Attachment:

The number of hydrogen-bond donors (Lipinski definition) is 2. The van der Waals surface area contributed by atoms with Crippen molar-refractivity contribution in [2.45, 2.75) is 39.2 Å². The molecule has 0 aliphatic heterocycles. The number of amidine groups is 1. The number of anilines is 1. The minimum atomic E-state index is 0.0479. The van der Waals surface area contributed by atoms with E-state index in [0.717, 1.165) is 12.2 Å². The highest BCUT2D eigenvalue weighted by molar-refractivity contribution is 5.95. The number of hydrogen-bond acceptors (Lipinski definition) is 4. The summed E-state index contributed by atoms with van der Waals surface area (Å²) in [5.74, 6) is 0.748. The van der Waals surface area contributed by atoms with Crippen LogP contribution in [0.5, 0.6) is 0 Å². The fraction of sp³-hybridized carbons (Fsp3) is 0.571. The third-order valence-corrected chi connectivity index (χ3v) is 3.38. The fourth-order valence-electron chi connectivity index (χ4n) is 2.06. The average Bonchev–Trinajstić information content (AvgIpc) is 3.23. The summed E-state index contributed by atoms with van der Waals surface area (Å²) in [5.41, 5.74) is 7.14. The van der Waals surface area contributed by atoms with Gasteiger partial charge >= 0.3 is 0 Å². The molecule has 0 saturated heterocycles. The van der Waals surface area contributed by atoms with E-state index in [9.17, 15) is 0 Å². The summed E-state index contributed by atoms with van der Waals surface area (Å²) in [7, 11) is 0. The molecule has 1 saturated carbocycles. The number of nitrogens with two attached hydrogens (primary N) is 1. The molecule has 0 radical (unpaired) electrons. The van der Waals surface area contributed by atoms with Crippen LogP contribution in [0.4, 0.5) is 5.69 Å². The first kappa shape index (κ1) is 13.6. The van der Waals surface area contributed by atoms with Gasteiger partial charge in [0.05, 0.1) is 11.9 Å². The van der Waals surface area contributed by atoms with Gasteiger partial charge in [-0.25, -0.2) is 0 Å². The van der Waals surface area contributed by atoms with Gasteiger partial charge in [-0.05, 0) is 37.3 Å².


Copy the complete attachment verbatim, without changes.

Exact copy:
The number of hydrogen-bond donors (Lipinski definition) is 2. The van der Waals surface area contributed by atoms with Crippen molar-refractivity contribution in [2.45, 2.75) is 39.2 Å². The molecule has 0 aliphatic heterocycles. The number of amidine groups is 1. The number of anilines is 1. The minimum atomic E-state index is 0.0479. The van der Waals surface area contributed by atoms with E-state index in [0.717, 1.165) is 12.2 Å². The highest BCUT2D eigenvalue weighted by molar-refractivity contribution is 5.95. The number of hydrogen-bond acceptors (Lipinski definition) is 4. The summed E-state index contributed by atoms with van der Waals surface area (Å²) in [5.74, 6) is 0.748. The van der Waals surface area contributed by atoms with Crippen LogP contribution in [0.5, 0.6) is 0 Å². The fraction of sp³-hybridized carbons (Fsp3) is 0.571. The third-order valence-corrected chi connectivity index (χ3v) is 3.38. The fourth-order valence-electron chi connectivity index (χ4n) is 2.06. The average Bonchev–Trinajstić information content (AvgIpc) is 3.23. The summed E-state index contributed by atoms with van der Waals surface area (Å²) in [5.41, 5.74) is 7.14. The van der Waals surface area contributed by atoms with Gasteiger partial charge >= 0.3 is 0 Å². The molecule has 0 saturated heterocycles. The van der Waals surface area contributed by atoms with E-state index in [9.17, 15) is 0 Å². The summed E-state index contributed by atoms with van der Waals surface area (Å²) in [7, 11) is 0. The molecule has 1 saturated carbocycles. The number of nitrogens with two attached hydrogens (primary N) is 1. The molecule has 0 radical (unpaired) electrons. The van der Waals surface area contributed by atoms with Crippen LogP contribution in [0.4, 0.5) is 5.69 Å². The first kappa shape index (κ1) is 13.6. The van der Waals surface area contributed by atoms with Gasteiger partial charge in [0.05, 0.1) is 11.9 Å². The van der Waals surface area contributed by atoms with Gasteiger partial charge in [-0.25, -0.2) is 0 Å². The van der Waals surface area contributed by atoms with Gasteiger partial charge in [-0.05, 0) is 37.3 Å².